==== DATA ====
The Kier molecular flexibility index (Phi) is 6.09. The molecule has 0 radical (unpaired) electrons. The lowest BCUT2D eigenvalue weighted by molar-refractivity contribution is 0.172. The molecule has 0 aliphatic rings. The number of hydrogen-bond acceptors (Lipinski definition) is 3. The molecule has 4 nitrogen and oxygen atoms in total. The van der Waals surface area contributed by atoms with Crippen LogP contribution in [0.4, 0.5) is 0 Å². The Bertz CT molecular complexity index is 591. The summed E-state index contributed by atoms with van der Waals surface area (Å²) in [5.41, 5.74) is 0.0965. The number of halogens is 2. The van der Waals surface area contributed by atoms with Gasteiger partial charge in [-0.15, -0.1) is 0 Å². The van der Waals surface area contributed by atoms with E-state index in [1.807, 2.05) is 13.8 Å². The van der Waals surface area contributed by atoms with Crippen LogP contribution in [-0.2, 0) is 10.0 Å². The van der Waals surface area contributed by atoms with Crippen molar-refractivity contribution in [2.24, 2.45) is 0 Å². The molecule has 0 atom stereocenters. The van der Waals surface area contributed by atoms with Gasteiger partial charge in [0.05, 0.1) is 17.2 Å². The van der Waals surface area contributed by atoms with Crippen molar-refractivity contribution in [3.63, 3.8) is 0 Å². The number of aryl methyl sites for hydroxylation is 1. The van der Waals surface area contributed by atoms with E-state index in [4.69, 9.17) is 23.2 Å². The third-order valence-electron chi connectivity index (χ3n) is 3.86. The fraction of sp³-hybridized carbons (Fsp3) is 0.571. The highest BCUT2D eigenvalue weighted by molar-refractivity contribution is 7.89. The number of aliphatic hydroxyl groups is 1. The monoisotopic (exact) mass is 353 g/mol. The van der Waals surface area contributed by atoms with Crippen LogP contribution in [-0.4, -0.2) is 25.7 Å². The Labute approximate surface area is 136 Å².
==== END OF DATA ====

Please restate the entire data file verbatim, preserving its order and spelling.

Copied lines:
The Kier molecular flexibility index (Phi) is 6.09. The molecule has 0 radical (unpaired) electrons. The lowest BCUT2D eigenvalue weighted by molar-refractivity contribution is 0.172. The molecule has 0 aliphatic rings. The number of hydrogen-bond acceptors (Lipinski definition) is 3. The molecule has 4 nitrogen and oxygen atoms in total. The van der Waals surface area contributed by atoms with Crippen LogP contribution in [0.4, 0.5) is 0 Å². The Bertz CT molecular complexity index is 591. The summed E-state index contributed by atoms with van der Waals surface area (Å²) in [5.41, 5.74) is 0.0965. The number of halogens is 2. The van der Waals surface area contributed by atoms with Gasteiger partial charge in [-0.15, -0.1) is 0 Å². The van der Waals surface area contributed by atoms with E-state index in [1.807, 2.05) is 13.8 Å². The van der Waals surface area contributed by atoms with Crippen LogP contribution in [-0.2, 0) is 10.0 Å². The van der Waals surface area contributed by atoms with Crippen molar-refractivity contribution in [2.24, 2.45) is 0 Å². The molecule has 0 atom stereocenters. The van der Waals surface area contributed by atoms with Gasteiger partial charge in [0.05, 0.1) is 17.2 Å². The van der Waals surface area contributed by atoms with Crippen molar-refractivity contribution in [3.63, 3.8) is 0 Å². The number of aryl methyl sites for hydroxylation is 1. The van der Waals surface area contributed by atoms with E-state index in [4.69, 9.17) is 23.2 Å². The third-order valence-electron chi connectivity index (χ3n) is 3.86. The fraction of sp³-hybridized carbons (Fsp3) is 0.571. The highest BCUT2D eigenvalue weighted by molar-refractivity contribution is 7.89. The number of aliphatic hydroxyl groups is 1. The monoisotopic (exact) mass is 353 g/mol. The van der Waals surface area contributed by atoms with Crippen LogP contribution in [-0.4, -0.2) is 25.7 Å². The Labute approximate surface area is 136 Å².